Hokkaido

April 12, 2012

The Hokkaido and the Ainu people have a long history of being together as both are believed to be the first to inhabit Japan. Since ancient times, this breed of dog has existed with the indigenous people of Japan. The Hokkaido is a hardy dog noted for its ferociousness, strength and agility – the qualities that make this dog adapt well to the rigorous life in the frigid and the harsh Hokkaido Mountains. This able hunter has a dense coat that protects the dog against the cold. Before the introduction of firearms, the Ainu people hunts with spears, bows and arrows. This extremely agile dog is capable of following a fleet footed deer and keeps it at bay until the Ainu hunter arrived with its spear. Often thought to be a wild breed, the Hokkaido is adept at fighting the Higumo or the Hokkaido brown bear. For its size, this breed exhibit enormous strength and boldness. Bears are one of the natural enemies of the Ainu tribe. The dog protects its people from this predator by scampering up the back of the bear and attaching its strong teeth to the animal’s neck never letting go until the bear is floored.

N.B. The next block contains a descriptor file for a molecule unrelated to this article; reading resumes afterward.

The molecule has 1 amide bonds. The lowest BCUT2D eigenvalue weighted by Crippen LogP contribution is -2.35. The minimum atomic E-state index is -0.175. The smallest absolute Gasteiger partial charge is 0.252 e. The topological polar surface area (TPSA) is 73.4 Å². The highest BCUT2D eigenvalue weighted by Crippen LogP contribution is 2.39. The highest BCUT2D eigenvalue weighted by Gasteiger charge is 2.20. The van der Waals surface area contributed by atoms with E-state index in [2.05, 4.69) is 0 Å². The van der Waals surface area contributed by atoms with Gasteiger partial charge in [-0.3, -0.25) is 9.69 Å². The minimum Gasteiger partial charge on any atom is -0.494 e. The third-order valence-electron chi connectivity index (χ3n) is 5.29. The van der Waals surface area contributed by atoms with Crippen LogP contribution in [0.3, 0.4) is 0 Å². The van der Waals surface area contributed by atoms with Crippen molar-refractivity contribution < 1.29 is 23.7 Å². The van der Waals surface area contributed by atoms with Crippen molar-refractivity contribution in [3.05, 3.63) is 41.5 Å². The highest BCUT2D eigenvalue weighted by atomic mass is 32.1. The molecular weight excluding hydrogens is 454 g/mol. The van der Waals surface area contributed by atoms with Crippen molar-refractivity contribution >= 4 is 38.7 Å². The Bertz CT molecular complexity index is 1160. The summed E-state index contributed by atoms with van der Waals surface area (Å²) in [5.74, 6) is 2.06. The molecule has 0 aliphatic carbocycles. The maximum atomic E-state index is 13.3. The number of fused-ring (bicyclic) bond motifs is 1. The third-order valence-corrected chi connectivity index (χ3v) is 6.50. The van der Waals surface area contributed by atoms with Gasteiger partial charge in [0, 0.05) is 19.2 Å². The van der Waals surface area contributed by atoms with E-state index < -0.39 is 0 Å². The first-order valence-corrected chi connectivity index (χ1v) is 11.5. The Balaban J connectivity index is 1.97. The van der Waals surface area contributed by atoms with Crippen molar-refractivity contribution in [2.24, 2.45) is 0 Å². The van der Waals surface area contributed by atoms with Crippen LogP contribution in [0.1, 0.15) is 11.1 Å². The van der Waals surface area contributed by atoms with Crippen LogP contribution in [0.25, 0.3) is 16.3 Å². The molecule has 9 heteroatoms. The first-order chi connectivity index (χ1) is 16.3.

The Hokkaido has always been the able helper and companion of the Ainu people. Aside from being a hunter, these dogs are also utilized as draft dogs, watch dogs and of course house companions. A Hokkaido has a naturally suspicious personality, a trait that makes it an excellent guard dog. This dog will never fail to announce the presence of strangers and once you have this dog on your doorstep, no intruder will ever be allowed to enter. These dogs are fearless defenders of the family. Although they have a ferocious and wild reputation these dogs are well behave, loyal and affectionate pets. A Hokkaido is known to welcome its master with resonant howling not unlike the howling of a wolf. This breed was once considered to be a working breed though in recent years, this dog has found another occupation – that of being a desirable house pet. This is a clean breed, intelligent and easy to train, fun loving and very loyal. These dogs are easy to care for as well. What more can a prospective owner ask for?

Information